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BOARD DEBATES GROUP-HOME TAX ISSUE

The same night the Hamburg Town Board endorsed state legislation setting up payments in lieu of taxes for group homes, Supervisor Patrick H. Hoak announced he received notice that another residence is planned in the town.

The 16 community residences already located in Hamburg represent more than $2 million in assessed valuation that is exempt from taxes, Hoak said.

Legislation proposed in the Assembly and State Senate would set up a payment in lieu of taxes for residences operated by the state or by nonprofit agencies licensed by the state. State Sen. Dale M. Volker, R-Depew, was among those introducing the bill in the Senate; Assemblyman Sam Hoyt is a co-sponsor in the Assembly.

"We're asking for reimbursement," Hoak said. "We don't have a clear-cut answer on whether this would grandfather existing homes."

"The state is contending it is saving money by deinstitutionalization," Councilwoman Joan A. Kesner said. "There is an outcry around the state and our community about this."

The town's interest in backing the bill came after residents on Loran Avenue objected to the plans of the state Office of Mental Retardation and Developmental Disabilities to locate a community residence at 4250 Loran, at the end of the dead-end street. It would be the 17th group home in the town.

One of the issues raised in the past month was the loss of tax revenue as residential property is transformed into community residences that are not taxed.

Deputy Town Attorney Richard Boehm said he sent a letter to the state outlining the Loran Avenue residents' concerns, including saturation of the homes in a small area of town, concern over the safety on the street with more vehicles traveling it, and drainage and flooding problems near the home.

Hoak also said he had received a letter from Agape Parents Fellowship of Blasdell informing the town that the group plans to establish a community residence at 4805 Milestrip Road for three adults with developmental disabilities. Hoak said he would set up a meeting between residents and the Agape Parents Fellowship.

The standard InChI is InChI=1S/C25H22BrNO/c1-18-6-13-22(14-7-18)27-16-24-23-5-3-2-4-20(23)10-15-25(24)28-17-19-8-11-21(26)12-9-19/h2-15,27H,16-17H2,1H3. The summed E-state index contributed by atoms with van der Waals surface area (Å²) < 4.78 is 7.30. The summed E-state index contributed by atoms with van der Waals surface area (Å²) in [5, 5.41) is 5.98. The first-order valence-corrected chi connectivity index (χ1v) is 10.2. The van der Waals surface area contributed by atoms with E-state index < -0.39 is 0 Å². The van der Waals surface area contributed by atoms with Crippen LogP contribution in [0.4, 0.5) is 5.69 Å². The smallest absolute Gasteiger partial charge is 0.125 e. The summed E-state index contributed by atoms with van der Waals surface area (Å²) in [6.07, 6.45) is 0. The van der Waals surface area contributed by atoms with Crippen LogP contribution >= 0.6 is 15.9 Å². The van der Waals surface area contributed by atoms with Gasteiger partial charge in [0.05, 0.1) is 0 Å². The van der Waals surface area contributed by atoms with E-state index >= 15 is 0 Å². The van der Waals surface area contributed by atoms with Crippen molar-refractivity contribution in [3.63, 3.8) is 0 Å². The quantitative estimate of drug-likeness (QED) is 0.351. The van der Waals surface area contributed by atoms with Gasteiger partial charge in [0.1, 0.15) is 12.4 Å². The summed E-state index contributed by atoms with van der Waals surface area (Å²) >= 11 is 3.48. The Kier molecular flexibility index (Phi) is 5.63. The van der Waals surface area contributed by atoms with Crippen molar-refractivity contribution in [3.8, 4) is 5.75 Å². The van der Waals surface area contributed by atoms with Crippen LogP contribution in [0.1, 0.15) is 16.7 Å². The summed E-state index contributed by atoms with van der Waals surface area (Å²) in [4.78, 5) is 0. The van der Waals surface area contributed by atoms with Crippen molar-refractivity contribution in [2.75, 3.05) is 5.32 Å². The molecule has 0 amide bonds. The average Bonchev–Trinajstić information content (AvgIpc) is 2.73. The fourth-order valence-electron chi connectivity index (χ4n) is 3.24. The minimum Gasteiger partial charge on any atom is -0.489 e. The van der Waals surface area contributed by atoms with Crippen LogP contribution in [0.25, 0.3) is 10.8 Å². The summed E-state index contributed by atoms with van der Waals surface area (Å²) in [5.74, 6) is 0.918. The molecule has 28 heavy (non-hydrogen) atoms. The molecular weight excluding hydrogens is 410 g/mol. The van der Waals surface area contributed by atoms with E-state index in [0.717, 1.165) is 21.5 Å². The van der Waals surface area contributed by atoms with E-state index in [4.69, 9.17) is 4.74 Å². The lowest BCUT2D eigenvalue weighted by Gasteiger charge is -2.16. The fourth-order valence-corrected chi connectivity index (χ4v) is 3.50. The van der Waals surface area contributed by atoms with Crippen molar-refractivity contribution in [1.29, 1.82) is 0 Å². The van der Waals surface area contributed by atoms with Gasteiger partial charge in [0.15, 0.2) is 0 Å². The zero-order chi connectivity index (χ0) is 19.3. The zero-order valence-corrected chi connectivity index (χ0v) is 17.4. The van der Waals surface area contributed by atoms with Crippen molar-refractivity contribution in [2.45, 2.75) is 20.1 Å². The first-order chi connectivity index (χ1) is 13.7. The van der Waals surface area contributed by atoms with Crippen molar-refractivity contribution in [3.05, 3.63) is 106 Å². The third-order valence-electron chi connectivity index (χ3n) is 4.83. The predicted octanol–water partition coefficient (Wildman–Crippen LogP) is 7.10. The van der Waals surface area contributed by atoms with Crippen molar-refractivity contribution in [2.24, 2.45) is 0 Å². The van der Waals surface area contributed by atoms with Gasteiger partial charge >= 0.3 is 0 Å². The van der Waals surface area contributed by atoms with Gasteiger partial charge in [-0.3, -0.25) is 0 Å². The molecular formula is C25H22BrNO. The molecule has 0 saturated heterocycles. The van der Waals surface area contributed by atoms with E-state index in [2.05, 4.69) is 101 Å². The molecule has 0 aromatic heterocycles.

Also Monday night, Town Board members praised fire districts for keeping costs down in their budget requests. Five of eight fire protection districts requested at or below the current year's contract amount, and one was just $500 over last year.

"This $2 million we are going to allocate is some of the best tax dollars we can spend," Hoak said.

Districts requesting the same amount include Armor, $175,000; Lake Shore, $430,300; Village of Hamburg, $119,480; and Woodlawn, $325,600. Big Tree requested $372,000, down $350 from this year, and Lake View requested $35,500, $500 more than this year.

Newton Abbott requested $341,350, which is $4,000 more than this year, and Scranton requested $347,600, a $21,600 jump over this year. A spokesman for the Scranton district said the contract had not been raised in four years and had been lowered by $10,000 three years ago.

He said the district also needs to renovate its apparatus bay to correct a safety hazard. Members of both fire companies said increases are due to the increased cost of fuel.

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